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Global Health Inequalities: Focus on Asia-Pacific

Lecture given during the pre-APRM workshop on Social Determinants of Health and Global Health Equity, September 11, 2012, Hospital Universiti Kebangsaan Malaysia, Kuala Lumpur

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Global Health Inequalities: Focus on Asia-Pacific

  1. Global Health Inequalities: Focus on Asia-PacificRamon Lorenzo Luis Rosa Guinto, MD Regional Coordinator for the Asia-Pacific and Founding Coordinator, Global Health Equity InitiativeInternational Federation of Medical Students’ Associations (IFMSA) Youth Commissioner, Lancet-University of Oslo Commission on Global Governance for Health
  2. Alma Ata, 1978The International Conference on PrimaryHealth Care calls for urgent action by allgovernments, all health and developmentworkers, and the world community to protectand promote the health of all the people ofthe world by the year 2000.
  3. From Beaglehole and Bonita, 2012
  4. Prof. Hans Rosling
  5. Life expectancy at birth (men)Glasgow, Scotland (deprived suburb) 54India 61Philippines 65Korea 65Lithuania 66Poland 71Mexico 72Cuba 75US 75UK 76Glasgow, Scotland (affluent suburb) 82 (WHO World Health Report 2006; Hanlon,P.,Walsh,D. & Whyte,B.,2006)
  6. Ailing Asia: Indicators• Between 1990 and 2001, the proportion of people living on less than $1 per day fell from 31 to 20 per cent.• Five out of ten Filipinos die without seeing a physician or any other health care provider.
  7. Ailing Asia: Indicators• In Afghanistan, one child in four dies before reaching the age of 5.• Each year, across the region around one quarter of a million women die as a result of a normal life cycle event: pregnancy and childbirth.
  8. Ailing Asia: Indicators• As of 2004, the Asia-Pacific region has over 9 million people living with HIV/AIDS and each year half a million people die.• The highest prevalence of malaria can be found in the Pacific, notably Solomon Islands, where the disease affects 15 per cent of the population.
  9. Source: Dr. Ramon Paterno, University of the Philippines
  10. Mortality over 25 years according to level in the occupational hierarchy: Whitehall Study(Marmot & Shipley, BMJ, 1996)
  11. Life expectancy and disability-free life expectancy at birthby neighbourhood income deprivation, 1999-2003
  12. Angola
  13. Brazil
  14. Burkina Faso
  15. European Union
  16. The Jubilee Line of Health InequalityTravelling east from Westminster, each tube stop representsup to one year of male life expectancy lost at birth (2002-06)Male LifeExpectancy Male Life78.6 (CI 76.0-81.2) Expectancy Canning Town 72.8 (CI 71.1-74.6)Female Life Expectancy84.6 (CI 82.5-86.7) Female Life Expectancy 81.4 (CI 79.3-83.6) Westminster Canary London Bridge Wharf River Thames Canada North Bermondsey Water Greenwich Waterloo Southwark Electoral wards just a few miles apart geographically have life expectancy spans varying by years. For instance, there are eight stops between Westminster and Canning TownLondon Underground Jubilee Line on the Jubilee Line – so as one travels east, each stop, on average, marks up a year of shortened lifespan. 11 Source: Analysis by London Health Observatory using Office for National Statistics data revised for 2002-06. Diagram produced by Department of Health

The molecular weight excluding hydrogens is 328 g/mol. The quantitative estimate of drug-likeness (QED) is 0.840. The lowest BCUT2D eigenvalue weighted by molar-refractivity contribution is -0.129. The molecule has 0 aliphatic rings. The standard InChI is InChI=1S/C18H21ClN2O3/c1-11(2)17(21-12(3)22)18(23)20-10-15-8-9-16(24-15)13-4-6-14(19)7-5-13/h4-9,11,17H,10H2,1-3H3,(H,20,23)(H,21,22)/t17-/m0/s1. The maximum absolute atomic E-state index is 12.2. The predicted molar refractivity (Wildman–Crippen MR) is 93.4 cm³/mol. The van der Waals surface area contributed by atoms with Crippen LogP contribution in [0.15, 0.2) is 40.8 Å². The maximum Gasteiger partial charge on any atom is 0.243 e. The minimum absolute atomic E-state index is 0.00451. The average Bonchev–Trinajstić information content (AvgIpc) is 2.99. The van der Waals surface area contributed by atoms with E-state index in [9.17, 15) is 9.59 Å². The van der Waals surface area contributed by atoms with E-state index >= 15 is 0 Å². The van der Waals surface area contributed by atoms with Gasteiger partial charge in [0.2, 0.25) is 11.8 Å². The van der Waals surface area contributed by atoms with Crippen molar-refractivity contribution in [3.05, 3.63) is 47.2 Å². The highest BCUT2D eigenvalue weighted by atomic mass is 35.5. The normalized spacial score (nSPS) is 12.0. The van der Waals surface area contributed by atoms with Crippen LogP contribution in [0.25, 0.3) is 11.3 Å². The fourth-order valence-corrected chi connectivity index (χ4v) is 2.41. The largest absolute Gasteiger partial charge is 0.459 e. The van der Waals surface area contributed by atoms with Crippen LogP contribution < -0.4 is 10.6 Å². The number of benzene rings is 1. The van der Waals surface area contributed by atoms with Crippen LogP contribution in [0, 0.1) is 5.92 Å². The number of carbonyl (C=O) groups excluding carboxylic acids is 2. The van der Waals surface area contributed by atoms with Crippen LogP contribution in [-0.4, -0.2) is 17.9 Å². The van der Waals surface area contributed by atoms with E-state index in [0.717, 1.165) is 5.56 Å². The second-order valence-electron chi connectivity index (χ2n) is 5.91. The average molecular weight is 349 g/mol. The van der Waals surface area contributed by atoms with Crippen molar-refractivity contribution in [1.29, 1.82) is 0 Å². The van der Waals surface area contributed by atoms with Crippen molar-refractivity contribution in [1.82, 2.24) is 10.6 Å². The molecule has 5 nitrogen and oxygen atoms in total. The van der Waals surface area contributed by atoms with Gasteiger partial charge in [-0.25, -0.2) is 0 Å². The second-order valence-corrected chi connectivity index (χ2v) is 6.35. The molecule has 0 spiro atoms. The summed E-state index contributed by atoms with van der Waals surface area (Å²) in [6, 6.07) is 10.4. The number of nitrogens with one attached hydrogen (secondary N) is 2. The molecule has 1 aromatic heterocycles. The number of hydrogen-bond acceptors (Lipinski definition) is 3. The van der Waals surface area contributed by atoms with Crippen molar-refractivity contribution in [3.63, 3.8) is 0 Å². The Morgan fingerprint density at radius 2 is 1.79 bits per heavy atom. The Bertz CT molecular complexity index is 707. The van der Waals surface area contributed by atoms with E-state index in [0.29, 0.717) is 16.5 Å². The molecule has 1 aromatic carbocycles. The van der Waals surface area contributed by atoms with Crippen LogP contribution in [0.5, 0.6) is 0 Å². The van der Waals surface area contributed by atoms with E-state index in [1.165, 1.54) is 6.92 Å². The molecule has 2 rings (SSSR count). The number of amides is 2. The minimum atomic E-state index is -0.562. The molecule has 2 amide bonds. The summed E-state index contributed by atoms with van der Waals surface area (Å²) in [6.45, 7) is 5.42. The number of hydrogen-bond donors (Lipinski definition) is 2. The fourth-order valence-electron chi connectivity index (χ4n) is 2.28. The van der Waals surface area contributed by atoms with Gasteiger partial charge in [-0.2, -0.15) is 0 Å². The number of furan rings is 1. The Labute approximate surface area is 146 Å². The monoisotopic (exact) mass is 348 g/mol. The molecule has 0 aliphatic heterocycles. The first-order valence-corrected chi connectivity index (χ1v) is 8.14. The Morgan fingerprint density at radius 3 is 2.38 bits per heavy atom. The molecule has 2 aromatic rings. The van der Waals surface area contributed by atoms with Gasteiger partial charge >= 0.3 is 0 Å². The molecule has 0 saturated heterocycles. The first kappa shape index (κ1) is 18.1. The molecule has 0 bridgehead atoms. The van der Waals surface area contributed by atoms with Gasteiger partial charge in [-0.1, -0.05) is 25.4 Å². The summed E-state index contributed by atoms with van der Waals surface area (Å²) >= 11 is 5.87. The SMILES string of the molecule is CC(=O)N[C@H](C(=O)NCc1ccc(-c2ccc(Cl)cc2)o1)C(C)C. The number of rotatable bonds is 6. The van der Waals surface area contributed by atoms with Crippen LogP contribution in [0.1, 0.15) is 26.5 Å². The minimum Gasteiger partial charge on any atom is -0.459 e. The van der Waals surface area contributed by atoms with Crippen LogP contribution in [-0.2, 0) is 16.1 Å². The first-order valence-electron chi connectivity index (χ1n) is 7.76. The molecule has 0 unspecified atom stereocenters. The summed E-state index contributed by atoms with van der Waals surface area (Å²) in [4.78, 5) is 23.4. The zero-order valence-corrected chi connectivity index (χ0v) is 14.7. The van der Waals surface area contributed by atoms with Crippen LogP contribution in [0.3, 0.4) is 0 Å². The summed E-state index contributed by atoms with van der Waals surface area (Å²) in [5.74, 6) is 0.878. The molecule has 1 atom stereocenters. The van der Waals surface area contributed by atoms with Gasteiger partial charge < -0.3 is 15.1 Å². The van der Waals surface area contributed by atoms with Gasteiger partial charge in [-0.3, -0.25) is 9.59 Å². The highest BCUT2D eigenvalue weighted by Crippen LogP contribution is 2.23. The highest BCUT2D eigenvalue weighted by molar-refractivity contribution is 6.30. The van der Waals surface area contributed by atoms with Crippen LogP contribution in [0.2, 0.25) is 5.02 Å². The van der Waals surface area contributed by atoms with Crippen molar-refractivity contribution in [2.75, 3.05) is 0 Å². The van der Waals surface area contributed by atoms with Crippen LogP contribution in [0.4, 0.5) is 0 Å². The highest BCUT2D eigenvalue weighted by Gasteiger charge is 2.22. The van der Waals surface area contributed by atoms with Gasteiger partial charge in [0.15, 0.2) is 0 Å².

17. Definitions• Inequalities/Disparities in health – ‘differences’ in health across individuals / population groups• Inequities in health – avoidable differences• ‘Where systematic differences in health are judged to be avoidable by reasonable action they are, quite simply, unfair. It is this that we label health inequity.’ WHO Commission on Social Determinants of Health (2008) From Mike Rowson, 2011
  18. Elaboration of disparities in wealth• The world’s richest 1% receive income = to the poorest 57%• The income of the world’s richest 5% = 114 X that of the poorest 5% » UN Human Development Report 2002
  19. Champagne Glass
  20. In Focus:NONCOMMUNICABLEDISEASES
  21. 21st Century Global Health Challenges: Five Trends that Shape the Future1 and 2: Demographic – we are getting older and living incities3: Environmental – the earth is heating up4: Economic – the economic center is shifting eastward5: Epidemiologic – we are sick with noncommunicablediseases (Center for Global Development)
  22. UN High-Level Summit on NCDs
  23. Broad cause of death incountries, by World Bank incomegroups, 2008
  24. Burden of NCDs• Two of three deaths each year• Four-fifths of these deaths are in low-income and middle- income countries• A third are in people younger than 60 years• Overall, age-specific NCD death rates are nearly two-times higher in low-income and middle-income countries than in high-income countries.• In all regions of the world, total numbers of NCD deaths are rising because of population ageing and the globalisation of risks, particularly tobacco use. Beaglehole, Bonita, et al. Lancet 2011
  25. Economic burden
  26. Epidemiology of Inequality
  27. Causes of the causes?
  • SwanhtetooKo

    Feb. 24, 2017
  • kimyingyi

    Sep. 21, 2012

Lecture given during the pre-APRM workshop on Social Determinants of Health and Global Health Equity, September 11, 2012, Hospital Universiti Kebangsaan Malaysia, Kuala Lumpur

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